Are your 2013 taxes driving you crazy? With the deadline looming, you may be scrambling to file on time or, if you won’t be ready, to request an extension.
I worked with a client yesterday morning before she met with an accountant to file her taxes. We spent most of our time together organizing current and recent bills, and double-checking that she had all needed documents for her meeting. I shared with Sue my ongoing practice about tax readiness.
Suggested as a Timely Tip on this website last fall, perhaps it bears repeating and expanding, to help you stay ahead of the game for this year’s taxes, when filing time rolls around next winter.
It’s easy. Organize papers in a tax file. I keep one going all year long. It includes letters about charitable contributions and receipts from medical appointments. There’s a list about online purchases, so I can pay state sales tax. (Yup, I’m one of the honest ones!) Elsewhere, in the old-fashioned calendar I carry around and in a small notebook kept in the car, I log miles driven for all volunteer activities, including choral rehearsals and performances. Last year’s total was 2,056. At 14 cents a mile, it’s well worth it.
Admittedly, these suggestions are so low-tech as to be no-tech. They work, though. You might try them. When tax time comes around again, as it surely will, you may be grateful for your tax file!
Happy New Year? What? It’s not January! The calendar shows August. Even so, with the school year already begun in some places, and about to start in many more, in some ways it feels like the beginning of a new year.
Do you make New Year’s resolutions in January and, if so, how long do they last? A few days? A week? A month or two? Here’s something you can do on a daily basis, to lighten your load – clear clutter each day. That’s right – get rid of something every day. You will feel lighter and, after a short time, you’ll feel a real sense of accomplishment. Can you imagine how it’ll be after 365 days?
Here are some tips to help.
- Consider how to do this. Give away, donate, recycle? If none are appropriate, toss?
- Don’t buy out of habit, or worse, out of boredom.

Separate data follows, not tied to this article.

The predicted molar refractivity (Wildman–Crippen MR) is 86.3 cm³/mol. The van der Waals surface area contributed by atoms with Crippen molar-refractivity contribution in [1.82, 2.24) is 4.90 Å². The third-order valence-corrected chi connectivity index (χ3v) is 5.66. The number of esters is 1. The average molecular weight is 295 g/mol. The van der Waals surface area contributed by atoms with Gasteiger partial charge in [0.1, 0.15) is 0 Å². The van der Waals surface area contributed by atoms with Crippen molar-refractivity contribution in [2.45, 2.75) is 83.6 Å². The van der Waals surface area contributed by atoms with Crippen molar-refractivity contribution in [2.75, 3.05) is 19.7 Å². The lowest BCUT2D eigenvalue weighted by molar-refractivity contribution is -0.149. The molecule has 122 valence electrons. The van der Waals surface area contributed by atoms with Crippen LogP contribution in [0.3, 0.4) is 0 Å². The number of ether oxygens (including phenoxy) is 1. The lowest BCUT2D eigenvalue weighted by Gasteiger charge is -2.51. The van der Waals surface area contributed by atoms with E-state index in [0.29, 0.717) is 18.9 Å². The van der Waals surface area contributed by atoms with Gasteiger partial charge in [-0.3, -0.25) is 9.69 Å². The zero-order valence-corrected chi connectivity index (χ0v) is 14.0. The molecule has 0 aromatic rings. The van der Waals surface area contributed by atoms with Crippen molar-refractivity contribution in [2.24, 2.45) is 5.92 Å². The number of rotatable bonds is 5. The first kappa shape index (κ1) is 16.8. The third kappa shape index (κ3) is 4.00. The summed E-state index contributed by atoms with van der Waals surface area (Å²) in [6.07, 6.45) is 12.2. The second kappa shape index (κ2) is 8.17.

- Don’t keep items out of guilt or obligation. I had a pottery cookie jar, a gift from someone I’ve not been in touch with for years. I really didn’t like it all that much. I dropped something a few days ago, which landed on its lid, chipping it. Did I want to struggle with trying to glue the little pieces back on? No thanks! Could I “re-purpose” and use the bottom, say, as a planter? No, not really. I actually was relieved to place it in the trash.
- Does like = need? You may like some things that you don’t actually need.
- Don’t over-equip. You likely don’t need enough plates, cutlery, bed linens, towels, etc., to stock a hotel. If a big group of guests is coming, you might borrow from friends, neighbors, family.
- Save time. Every item you own takes time – to clean, maintain, perhaps repair. And, that’s after likely earning the money to buy, then taking the time to shop.
- Non-material gifts. Encourage those who might buy presents for you to make them gifts of experience or adventure. Concert tickets? A special restaurant meal? A hot air balloon ride? Also, consider time together, perhaps to be used on a big project. How about a donation in your name to a charity you hold dear?
Happy New Year!
Do you ever wonder where to store random and perhaps unconnected pieces of information, so that you can use them when needed? It’s easy, once you make a One of a Kind notebook. All you need is a three-ring binder, three-hole-punched paper, tape and, if you also wish, sheet protectors. All are available at office supply stores.
The contents list at the beginning of mine includes the prescription for my eyeglasses, the “ingredients” for my mother’s homemade furniture polish, laundry instructions for my fabric shower curtain. You get the idea.
You’ll save time and brain space – always good!